Denissa Rodrigues November 30, 2019 Animal
Medical Daily shared an article in which “Dr. Stan Rodski, a neuropsychologist who also has his own line of adult coloring books, says that coloring elicits a relaxing mindset, similar to what you would achieve through meditation.” The neuropsychologist further mentions that “like meditation, coloring allows us to switch off our brains from other thoughts and focus on the moment. Tasks with predictable results, such as coloring or knitting, can often be calming.”
Protective resemblance is used by prey to avoid predation. It includes special protective resemblance, now called mimesis, where the whole animal looks like some other object, for example when a caterpillar resembles a twig or a bird dropping. In general protective resemblance, now called crypsis, the animal’s texture blends with the background, for example when a moth’s color and pattern blend in with tree bark.
Many animals, including mammals, birds, and amphibians, are unable to synthesize most of the pigments that color their fur or feathers, other than the brown or black melanins that give many mammals their earth tones.For example, the bright yellow of an American goldfinch, the startling orange of a juvenile red-spotted newt, the deep red of a cardinal and the pink of a flamingo are all produced by carotenoid pigments synthesized by plants. In the case of the flamingo, the bird eats pink shrimps, which are themselves unable to synthesize carotenoids. The shrimps derive their body color from microscopic red algae, which like most plants are able to create their own pigments, including both carotenoids and (green) chlorophyll. Animals that eat green plants do not become green, however, as chlorophyll does not survive digestion.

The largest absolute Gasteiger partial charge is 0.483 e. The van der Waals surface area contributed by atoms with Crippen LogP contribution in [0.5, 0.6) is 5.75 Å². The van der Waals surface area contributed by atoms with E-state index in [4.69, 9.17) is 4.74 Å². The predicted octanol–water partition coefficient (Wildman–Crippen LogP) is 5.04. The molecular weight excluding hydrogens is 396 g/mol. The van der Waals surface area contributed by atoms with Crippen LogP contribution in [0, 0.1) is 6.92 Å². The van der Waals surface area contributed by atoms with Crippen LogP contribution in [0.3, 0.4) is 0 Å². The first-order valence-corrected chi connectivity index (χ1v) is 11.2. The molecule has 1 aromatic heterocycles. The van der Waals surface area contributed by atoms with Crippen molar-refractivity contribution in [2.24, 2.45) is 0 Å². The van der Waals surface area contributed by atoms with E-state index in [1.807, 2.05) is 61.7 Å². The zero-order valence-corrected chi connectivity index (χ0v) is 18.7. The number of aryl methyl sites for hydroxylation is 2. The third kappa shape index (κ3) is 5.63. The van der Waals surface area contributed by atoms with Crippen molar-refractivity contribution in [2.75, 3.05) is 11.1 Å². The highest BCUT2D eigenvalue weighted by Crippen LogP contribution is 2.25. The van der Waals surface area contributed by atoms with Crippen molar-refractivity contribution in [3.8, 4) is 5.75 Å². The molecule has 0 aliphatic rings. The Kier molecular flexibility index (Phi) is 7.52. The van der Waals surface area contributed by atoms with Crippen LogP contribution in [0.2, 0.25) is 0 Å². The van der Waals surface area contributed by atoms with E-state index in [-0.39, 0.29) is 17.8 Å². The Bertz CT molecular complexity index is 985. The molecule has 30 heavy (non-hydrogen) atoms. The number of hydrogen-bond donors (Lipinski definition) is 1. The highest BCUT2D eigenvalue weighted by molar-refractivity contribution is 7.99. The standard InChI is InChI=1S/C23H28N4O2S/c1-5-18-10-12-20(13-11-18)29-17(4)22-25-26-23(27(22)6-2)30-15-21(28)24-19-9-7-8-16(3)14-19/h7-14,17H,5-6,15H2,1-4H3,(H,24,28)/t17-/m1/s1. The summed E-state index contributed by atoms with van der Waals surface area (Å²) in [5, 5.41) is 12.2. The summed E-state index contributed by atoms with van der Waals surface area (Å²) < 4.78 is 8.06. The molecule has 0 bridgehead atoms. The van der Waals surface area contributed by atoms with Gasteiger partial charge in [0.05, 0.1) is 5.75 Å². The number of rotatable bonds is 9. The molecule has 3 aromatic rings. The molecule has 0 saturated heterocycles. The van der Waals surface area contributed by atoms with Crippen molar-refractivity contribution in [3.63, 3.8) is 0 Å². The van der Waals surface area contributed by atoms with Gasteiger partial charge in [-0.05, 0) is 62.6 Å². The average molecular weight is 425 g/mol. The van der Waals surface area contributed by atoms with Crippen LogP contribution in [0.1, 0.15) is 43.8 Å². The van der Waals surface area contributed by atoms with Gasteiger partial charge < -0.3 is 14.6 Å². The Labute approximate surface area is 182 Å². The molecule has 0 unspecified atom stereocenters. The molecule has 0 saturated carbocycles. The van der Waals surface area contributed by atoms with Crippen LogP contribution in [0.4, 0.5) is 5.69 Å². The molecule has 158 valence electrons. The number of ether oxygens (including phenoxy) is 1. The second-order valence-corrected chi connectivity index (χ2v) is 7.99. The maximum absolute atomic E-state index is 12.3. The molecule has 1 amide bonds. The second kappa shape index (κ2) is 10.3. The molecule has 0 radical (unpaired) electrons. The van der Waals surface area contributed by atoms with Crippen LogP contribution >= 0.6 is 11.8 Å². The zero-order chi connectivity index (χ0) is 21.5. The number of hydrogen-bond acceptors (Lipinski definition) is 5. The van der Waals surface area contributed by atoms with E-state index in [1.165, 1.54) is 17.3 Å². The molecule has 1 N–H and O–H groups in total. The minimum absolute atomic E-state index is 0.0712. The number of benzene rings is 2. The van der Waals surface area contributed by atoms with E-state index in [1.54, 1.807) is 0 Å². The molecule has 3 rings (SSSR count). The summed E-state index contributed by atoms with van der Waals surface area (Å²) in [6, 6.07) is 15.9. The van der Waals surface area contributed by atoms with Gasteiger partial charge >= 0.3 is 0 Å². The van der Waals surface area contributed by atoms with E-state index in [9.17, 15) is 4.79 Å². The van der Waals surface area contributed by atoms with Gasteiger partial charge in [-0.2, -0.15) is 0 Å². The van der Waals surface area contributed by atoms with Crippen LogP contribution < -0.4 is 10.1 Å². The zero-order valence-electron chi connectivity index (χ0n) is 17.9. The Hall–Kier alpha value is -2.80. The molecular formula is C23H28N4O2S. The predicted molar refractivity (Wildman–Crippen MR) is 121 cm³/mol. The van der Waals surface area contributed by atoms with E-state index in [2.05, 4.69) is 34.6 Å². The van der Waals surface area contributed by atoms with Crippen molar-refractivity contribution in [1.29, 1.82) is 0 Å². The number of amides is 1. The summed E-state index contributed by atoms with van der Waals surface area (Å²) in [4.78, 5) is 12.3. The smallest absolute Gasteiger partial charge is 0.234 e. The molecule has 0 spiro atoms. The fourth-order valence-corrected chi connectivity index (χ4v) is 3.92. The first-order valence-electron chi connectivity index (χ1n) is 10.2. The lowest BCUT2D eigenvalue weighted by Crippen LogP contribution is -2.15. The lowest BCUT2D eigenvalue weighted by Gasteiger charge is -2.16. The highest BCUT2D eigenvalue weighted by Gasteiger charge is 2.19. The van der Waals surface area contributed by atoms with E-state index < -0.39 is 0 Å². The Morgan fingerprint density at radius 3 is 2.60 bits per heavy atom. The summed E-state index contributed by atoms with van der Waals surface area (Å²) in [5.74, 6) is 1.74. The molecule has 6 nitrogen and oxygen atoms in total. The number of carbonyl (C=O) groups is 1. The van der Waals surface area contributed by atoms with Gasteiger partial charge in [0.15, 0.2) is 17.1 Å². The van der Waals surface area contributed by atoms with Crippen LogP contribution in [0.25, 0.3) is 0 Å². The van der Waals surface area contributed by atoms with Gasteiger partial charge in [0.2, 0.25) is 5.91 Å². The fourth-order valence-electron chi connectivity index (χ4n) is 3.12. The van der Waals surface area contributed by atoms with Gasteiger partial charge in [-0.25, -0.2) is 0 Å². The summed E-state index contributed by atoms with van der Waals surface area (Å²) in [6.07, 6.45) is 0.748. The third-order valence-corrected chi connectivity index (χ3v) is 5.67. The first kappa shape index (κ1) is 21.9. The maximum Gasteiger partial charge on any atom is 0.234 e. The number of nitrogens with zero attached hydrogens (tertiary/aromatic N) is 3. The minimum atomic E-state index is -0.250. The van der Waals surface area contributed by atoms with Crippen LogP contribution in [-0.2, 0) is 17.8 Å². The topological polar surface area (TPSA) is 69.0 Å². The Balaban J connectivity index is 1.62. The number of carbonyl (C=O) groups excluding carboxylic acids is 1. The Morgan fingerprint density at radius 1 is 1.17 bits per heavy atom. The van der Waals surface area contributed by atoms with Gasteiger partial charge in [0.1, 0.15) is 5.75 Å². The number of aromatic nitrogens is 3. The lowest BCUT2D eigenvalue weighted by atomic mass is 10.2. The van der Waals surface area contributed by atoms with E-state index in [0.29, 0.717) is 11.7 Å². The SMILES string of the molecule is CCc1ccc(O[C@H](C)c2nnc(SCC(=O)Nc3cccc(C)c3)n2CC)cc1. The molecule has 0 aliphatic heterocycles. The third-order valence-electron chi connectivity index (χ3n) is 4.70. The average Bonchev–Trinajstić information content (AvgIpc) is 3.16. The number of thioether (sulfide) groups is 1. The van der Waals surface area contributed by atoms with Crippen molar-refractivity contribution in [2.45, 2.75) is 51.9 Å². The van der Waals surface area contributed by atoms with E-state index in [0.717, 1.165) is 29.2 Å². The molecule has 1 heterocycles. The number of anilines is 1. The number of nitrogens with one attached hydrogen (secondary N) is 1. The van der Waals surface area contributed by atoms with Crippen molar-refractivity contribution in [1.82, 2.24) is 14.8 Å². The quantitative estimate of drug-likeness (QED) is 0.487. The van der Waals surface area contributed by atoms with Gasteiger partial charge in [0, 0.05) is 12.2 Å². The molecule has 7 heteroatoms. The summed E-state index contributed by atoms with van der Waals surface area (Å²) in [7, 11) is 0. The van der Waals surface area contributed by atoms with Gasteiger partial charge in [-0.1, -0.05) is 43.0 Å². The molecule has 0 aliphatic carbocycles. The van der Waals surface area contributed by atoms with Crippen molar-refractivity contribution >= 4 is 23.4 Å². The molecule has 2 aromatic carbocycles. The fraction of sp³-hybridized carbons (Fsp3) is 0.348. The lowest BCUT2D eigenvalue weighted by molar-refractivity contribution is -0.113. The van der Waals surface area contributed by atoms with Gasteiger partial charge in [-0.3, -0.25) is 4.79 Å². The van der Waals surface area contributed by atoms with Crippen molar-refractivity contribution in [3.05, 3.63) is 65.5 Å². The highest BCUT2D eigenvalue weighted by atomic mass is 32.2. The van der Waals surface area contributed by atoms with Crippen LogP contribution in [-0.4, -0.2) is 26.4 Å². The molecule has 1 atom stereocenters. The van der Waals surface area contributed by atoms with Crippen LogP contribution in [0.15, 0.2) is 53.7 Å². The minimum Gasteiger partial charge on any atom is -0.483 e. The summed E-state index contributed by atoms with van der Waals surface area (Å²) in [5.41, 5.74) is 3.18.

Pigments are colored chemicals (such as melanin) in animal tissues.
Much to our disbelief, a study published in the Art Therapy: Journal of the American Art Therapy Association 22(2) pp. 81-85 provides support that coloring mandalas or geometric patterns actually does help lower stress and anxiety levels. Nancy A. Curry, BA, completed this project while pursuing an undergraduate degree at Knox College with then associate professor, Tim Kasser, Ph.D., who is now the Professor and Chair of Psychology at Knox College.
Fruits are the means by which angiosperms disseminate seeds. Edible fruits, in particular, have propagated with the movements of humans and animals in a symbiotic relationship as a means for seed dispersal and nutrition; in fact, humans and many animals have become dependent on fruits as a source of food. Accordingly, fruits account for a substantial fraction of the world’s agricultural output, and some (such as the apple and the pomegranate) have acquired extensive cultural and symbolic meanings.
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